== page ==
Initiation to heroin injecting among heroin users in Sydney, Australia: cross sectional survey
1 National Drug and Alcohol Research Centre, University of New South Wales, SYDNEY NSW 2052, Australia
2 Turning Point Alcohol and Drug Centre Inc. & Deakin University School of Health and Social Development, MELBOURNE VIC Australia
Harm Reduction Journal 2005, 2:2 doi:10.1186/1477-7517-2-2Published: 15 February 2005
Heroin injection is associated with health and social problems including hepatitis C virus (HCV) transmission. Few studies have examined the circumstances surrounding initiation to heroin injecting, especially current users initiating others. The current study aimed to examine the age of first heroin use and injection; administration route of first heroin use; relationship to initiator; the initiation of others among a group of heroin users; and to examine these factors in relation to HCV status and risk.
Heroin users in Sydney were recruited through needle and syringe programs, a methadone clinic and snowballing. Participants were interviewed about their own initiation to heroin use, blood-borne virus risk and knowledge, and whether they had initiated others to heroin injecting. Information on HCV status was collected via self-report. Data was analysed using univariate and multivariate statistical techniques for Normally distributed continuous and categorical data.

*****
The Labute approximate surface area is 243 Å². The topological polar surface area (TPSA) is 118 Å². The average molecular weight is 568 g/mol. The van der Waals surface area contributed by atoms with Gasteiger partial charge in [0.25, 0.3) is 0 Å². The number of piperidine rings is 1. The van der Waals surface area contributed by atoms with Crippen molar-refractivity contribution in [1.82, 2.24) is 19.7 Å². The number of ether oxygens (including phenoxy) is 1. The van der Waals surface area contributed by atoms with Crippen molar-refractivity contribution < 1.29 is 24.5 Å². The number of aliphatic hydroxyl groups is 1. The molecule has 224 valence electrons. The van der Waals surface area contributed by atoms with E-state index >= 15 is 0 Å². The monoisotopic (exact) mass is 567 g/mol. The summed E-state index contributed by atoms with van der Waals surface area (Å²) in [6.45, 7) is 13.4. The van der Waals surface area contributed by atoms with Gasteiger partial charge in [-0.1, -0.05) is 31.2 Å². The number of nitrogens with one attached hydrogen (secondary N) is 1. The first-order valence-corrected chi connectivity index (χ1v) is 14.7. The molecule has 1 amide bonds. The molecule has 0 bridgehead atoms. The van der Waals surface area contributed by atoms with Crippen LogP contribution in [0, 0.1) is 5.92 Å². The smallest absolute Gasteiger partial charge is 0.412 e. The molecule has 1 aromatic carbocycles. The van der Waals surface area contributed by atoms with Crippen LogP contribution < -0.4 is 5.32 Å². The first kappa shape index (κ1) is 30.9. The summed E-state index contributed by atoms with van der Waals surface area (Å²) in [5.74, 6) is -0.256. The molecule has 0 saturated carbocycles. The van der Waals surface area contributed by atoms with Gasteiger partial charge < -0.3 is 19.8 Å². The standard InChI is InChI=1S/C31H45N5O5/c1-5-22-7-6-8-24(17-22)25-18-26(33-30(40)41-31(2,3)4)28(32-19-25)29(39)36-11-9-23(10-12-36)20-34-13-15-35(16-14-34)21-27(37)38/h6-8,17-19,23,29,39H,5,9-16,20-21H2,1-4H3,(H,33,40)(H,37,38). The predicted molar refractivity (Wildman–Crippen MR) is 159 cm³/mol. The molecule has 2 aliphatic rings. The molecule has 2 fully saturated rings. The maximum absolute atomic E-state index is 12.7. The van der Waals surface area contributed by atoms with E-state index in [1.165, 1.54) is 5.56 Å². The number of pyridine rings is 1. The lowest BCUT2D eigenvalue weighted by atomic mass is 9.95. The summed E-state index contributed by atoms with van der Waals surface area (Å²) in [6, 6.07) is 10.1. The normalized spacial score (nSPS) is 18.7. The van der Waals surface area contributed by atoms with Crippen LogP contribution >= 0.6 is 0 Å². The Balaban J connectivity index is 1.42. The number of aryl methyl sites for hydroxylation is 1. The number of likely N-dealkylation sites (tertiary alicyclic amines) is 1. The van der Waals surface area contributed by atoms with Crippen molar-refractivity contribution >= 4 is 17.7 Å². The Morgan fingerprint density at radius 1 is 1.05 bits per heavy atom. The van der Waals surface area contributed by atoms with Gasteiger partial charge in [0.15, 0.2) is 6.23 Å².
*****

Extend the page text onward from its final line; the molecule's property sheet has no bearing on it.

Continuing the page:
The study recruited 399 heroin users, with a mean age of 31 years, 63% were male, 77% reported heroin as their primary drug and 59% were HCV positive (self-report). Mean age at first heroin use and injection was 19 and 21 years, respectively. The majority of heroin users commenced heroin use via injecting (65%), younger users (<25 years, 25–30 years) were less likely than older users (>30 years) to commence heroin use parenterally. Participants were initiated to injection mainly by friends (63%). Thirty-seven percent reported initiating others to heroin injection, but few factors were related to this behaviour. Those with longer heroin using careers were more likely to report initiating others to heroin injection, but were no more likely to have done so in the preceding 12 months. Participants who had initiated others were more likely to have shared injecting equipment (12 vs 23%), but were no more likely to be HCV positive (self-report) than those who did not.
Interventions to prevent heroin users initiating others to injecting are necessary. Peer groups may be well positioned to implement such interventions.